I'mma burn off the old brush and answer all three prompts.
1. "Forget existential dread: what's the most existentially exciting thing that's ever occurred to you?"
A two-week period from a couple of years ago comes to mind; right around the time we were wrapping up 'Adventures in Faking This,' a friend of mine (with a considerable internet following) was pitching a webseries to some internet-famous-person's production company, and it seemed like the stars were all perfectly aligned; the internet-famous-person was a fan of my friend, and also trying to get several webseries off the ground, and also a big fan of musicals — and my friend's pitch was for a musical webseries, incredibly-roughly-along-the-lines-of Glee, but... you know, a musical, not a jukebox. My friend asked me if I'd 1) act in it and 2) write the songs. In my newly-adopted capacity as Songwriting Person, the possibility of suddenly having a big springboard and audience for Songwriting Stuff — and serendipidously having an album ready to hock — was pretty exciting.
I (and Alex, on short notice, very helpfully) dove headfirst into a making little animated storyboard-and-song demo for my friend to pitch with; I wrote a little duet and blocked out storyboards for it, and sent my friend a version where I sung both parts, just to get friend's reaction — friend loved it. All that was left was to lay down my friend's vocals and let Alex finish adding instruments to it; for a couple days, right at this moment, it seemed like my future as celebrated-internet-music-asshole was in the bag.
Prior to this, I hadn't actually heard my friend sing — I just assumed, y'know, 'well, anyone intentionally embarking upon this project,' etc. — and it wasn't until we were laying down their vocals that I... found out.
The project died soon thereafter.
2. "What's the most amusing physical injury you've ever had?"
I think this may have come up before, but in addition to being a competitive 'trick' roller-skater for a while, I was also an alright-but-nowhere-near-competitive kneeboarder. A kneeboard is another one of those gets-pulled-behind-a-boat thingies, like wakeboards or water skis; in this case, you kneel on a big bullet-shaped board with a strap over your knees and go from side to side behind the boat, jumping off the wake, doing backflips and stuff. (It's the only time in my life I've ever had ab muscles. Unfortunately, it was also when I was at my heaviest, so I didn't get to see 'em.) Anyway, you can imagine the mechanics of a backflip pretty easily — come in screamin' sideways toward the wake, get as much air as possible, pull back hard, hope like hell that your board's nose doesn't get stubbed and bring you to a sudden thirty-mile-an-hour stop — but there's another spinning trick you can do, on the horizontal axis; that is, you can get into the air, spin a 360° — just like a top — and keep going in the direction you came. The mechanics of this one are a little weirder: the only way to get spinning fast enough is to abandon the handle, pull yourself forward on the rope five or six feet, wrap the line like a belt around your body, wind yourself up — just like a top — and then reclaim the handle with one hand while still holding the taut rope with the other, so you don't start spining immediately. Then, you go way out to one side of the boat, come in screamin' sideways toward the wake, and right as you're getting into the air, release the taut rope and hold onto the handle for dear life. Vvvvvwip! Works like a charm.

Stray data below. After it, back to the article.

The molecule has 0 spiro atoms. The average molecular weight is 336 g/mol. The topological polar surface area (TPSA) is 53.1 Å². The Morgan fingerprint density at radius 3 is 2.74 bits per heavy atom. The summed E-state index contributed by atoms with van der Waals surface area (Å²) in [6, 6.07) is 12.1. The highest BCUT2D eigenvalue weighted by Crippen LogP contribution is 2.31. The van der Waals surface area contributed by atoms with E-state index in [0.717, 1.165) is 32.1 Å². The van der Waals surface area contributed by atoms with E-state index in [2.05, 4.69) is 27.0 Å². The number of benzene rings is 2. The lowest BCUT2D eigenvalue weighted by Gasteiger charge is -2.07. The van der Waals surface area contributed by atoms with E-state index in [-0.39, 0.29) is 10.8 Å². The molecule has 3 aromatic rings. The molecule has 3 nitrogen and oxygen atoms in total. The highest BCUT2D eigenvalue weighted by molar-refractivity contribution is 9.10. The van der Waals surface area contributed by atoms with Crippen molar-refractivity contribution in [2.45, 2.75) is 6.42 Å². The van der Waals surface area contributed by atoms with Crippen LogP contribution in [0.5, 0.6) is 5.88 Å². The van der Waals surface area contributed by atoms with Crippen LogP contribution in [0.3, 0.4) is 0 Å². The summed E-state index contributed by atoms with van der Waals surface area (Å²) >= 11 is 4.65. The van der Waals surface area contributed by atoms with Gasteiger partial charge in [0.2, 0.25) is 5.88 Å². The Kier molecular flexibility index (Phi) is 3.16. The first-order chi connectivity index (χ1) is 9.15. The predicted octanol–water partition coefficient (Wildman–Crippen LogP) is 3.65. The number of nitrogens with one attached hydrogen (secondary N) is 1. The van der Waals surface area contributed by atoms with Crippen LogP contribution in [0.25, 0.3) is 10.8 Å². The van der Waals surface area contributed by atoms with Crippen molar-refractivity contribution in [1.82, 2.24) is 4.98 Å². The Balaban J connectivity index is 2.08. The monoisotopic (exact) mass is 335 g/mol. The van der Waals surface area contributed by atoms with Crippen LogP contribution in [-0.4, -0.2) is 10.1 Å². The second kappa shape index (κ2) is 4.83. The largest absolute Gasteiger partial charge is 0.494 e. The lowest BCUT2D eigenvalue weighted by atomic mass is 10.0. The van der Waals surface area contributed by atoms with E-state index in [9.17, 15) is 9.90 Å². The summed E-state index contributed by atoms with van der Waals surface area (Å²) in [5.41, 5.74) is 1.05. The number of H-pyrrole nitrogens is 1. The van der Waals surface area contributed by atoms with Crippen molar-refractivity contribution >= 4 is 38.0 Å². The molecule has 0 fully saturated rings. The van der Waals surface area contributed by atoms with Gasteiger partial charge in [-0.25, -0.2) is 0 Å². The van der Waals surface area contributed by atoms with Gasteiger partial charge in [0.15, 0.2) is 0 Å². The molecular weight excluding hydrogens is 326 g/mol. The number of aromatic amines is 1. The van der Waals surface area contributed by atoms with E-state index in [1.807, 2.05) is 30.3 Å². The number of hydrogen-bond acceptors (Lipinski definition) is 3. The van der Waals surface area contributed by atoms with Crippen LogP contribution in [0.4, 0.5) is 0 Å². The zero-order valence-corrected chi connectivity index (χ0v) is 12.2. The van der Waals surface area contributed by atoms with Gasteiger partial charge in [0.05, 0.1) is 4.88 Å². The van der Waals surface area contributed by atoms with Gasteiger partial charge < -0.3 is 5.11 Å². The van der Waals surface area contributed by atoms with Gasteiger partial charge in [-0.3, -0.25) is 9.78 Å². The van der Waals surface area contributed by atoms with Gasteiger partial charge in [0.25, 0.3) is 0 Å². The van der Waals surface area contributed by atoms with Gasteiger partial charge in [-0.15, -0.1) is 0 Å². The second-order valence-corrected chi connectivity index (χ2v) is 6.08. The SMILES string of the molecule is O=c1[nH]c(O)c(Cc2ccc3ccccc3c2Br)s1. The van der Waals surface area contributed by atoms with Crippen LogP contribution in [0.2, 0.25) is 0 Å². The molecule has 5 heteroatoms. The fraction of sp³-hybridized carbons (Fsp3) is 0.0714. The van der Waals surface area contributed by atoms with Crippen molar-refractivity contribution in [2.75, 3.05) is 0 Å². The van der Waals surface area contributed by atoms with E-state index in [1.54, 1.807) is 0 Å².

Except — remember that bit about making sure you complete a backflip, so your nose doesn't stub the water at a steep angle and bring you to an immediate stop? Well, this one time, I was doing one of those wrap-spin tricks, and for whatever reason I didn't pull my nose back on my approach to the wake, so instead of surfing over it, the nose of my board just went into it and, yep, I came to a very abrupt halt — with the rope still attached to the boat, and also still wrapped around my body.
The result was a two-inch-wide bruise that spiraled completely around my torso.
(I might have also broken a rib; it was never clear, but in retrospect it seems likely.)
3. "At what point did you realize that you, at some specific point, were no longer the same person you were at some specific point in the past?"
I hate to keep bringing this up, because it makes it sound like I'm always bringing it up (and I don't think it's come up in real life more than, like, twice, ever, lo these recent Star Warsy years), but: when I decided not to watch any more Star Wars movies. I very nearly didn't even see The Force Awakens, but of course I did; and then, that was it. Even the version of me as recently as at the end of WAYDM would have never, ever believed this was a possibility; Star Wars was just too much of my established personality to abandon, even if it sucked, and yet — life is weird — I abandoned the personality, and Star Wars went with it.
Smoking, drinking, caffiene; Star Wars, etc..
Life is long, so no proclamations — I may end up seeing 'em at some later date — but for the next few years at least, I think I'm more likely to become a furry than to give Star Wars the time of day, and that's the most-obvious personal evolution I can get a handhold on.
Has anyone ever saved your life?
You're afraid of something unusual; what is it, and how did you find out you were afraid of it?
Who somehow reminds you of a song? What [different] song somehow reminds you of a person?
What was your most-retrospectively-embarrassing prolonged fashion choice?
Obliterate one holiday, and invent one holiday.
I have a tendency to fix your typos.